Sovereignty and security. Economic security has become a popular phrase right across the political spectrum over recent years. Just look at Rachel Reeves’ ‘Securonomics’. This centre-right paper is no exception, though its framing leans more towards “sovereignty” than “security”. It argues that the UK spends too much on consuming imported goods and not enough on investing in our own economy's productive capacity. This failure to save and invest makes us especially vulnerable to 'stretched supply chains'. It also identifies several problems that mean the investment that does take place does less good than it should. These include regulations that discourage pension funds from investing in the shares of UK companies, and a "fashion for share buybacks" that syphons companies' profits away from being productively invested and into the pockets of their owners.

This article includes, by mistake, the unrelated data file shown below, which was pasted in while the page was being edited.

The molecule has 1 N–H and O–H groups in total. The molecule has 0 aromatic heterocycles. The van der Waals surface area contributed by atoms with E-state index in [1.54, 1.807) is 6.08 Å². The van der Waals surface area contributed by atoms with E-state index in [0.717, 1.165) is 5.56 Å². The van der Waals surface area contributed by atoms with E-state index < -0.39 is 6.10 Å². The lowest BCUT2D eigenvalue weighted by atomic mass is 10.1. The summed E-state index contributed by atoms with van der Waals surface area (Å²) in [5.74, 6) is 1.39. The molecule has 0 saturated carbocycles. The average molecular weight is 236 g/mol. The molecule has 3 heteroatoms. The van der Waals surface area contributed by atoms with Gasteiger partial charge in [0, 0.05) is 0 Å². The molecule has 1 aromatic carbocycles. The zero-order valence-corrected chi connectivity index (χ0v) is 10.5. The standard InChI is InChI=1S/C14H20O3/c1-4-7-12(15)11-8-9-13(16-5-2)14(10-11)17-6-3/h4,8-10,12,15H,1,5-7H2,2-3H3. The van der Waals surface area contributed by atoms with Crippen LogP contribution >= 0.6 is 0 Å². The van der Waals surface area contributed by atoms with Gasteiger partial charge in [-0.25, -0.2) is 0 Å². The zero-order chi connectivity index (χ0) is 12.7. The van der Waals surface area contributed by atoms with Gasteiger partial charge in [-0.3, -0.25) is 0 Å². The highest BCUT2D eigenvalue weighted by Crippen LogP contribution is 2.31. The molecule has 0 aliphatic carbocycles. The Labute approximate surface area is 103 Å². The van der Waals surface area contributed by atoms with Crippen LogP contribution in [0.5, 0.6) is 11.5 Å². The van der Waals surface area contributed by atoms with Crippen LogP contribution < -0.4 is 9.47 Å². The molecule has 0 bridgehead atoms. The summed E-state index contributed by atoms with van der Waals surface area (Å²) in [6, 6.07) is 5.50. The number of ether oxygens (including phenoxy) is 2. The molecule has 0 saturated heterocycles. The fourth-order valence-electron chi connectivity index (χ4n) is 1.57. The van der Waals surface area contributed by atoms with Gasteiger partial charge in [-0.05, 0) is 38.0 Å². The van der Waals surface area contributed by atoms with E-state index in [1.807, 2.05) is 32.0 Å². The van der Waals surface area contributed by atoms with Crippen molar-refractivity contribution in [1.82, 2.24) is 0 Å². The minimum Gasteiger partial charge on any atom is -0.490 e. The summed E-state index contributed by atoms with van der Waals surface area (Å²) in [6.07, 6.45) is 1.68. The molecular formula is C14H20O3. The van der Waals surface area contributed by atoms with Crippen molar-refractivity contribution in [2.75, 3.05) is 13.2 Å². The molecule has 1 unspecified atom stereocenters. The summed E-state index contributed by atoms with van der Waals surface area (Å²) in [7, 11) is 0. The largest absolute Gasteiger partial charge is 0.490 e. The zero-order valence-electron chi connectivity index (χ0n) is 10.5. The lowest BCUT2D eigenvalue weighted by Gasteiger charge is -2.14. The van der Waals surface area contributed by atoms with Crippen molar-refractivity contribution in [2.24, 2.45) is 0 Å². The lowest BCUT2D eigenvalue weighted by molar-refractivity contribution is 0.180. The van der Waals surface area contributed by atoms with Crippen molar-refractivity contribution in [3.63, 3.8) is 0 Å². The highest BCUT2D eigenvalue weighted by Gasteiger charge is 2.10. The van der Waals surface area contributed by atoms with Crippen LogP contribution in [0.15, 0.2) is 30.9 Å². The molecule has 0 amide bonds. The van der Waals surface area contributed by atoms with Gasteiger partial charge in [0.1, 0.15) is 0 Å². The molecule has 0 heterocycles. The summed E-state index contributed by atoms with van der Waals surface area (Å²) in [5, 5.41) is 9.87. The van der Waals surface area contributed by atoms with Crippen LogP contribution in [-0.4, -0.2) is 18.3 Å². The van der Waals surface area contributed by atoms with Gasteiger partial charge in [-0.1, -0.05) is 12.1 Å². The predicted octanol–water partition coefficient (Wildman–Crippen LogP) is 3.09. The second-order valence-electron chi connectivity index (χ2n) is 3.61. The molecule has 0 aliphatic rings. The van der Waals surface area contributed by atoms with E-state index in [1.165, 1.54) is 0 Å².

Workers. The report claims that British workers get an “increasingly unfair” deal, where work is no longer a guarantee of a decent standard of living. It highlights the lack of home ownership among younger people and the fact that people are having fewer children than they would like as negative outcomes of this. Rather than stagnant wages and the erosion of workers’ rights, the report focuses here on migration, arguing that the inflow of people from abroad is a key reason for our low-investment and low-wage economy.



Improving productivity, growth and reindustrialisation. The paper focuses on regulation and targeted investment to boost growth. It calls for corporate governance reform to increase the domestic savings rate and boost private sector investment, as well as tighter controls on overseas ownership of critical infrastructure and utilities. It says the new investment should focus on higher education, with more emphasis on technical training, and on renewable energy technology and infrastructure to boost energy security.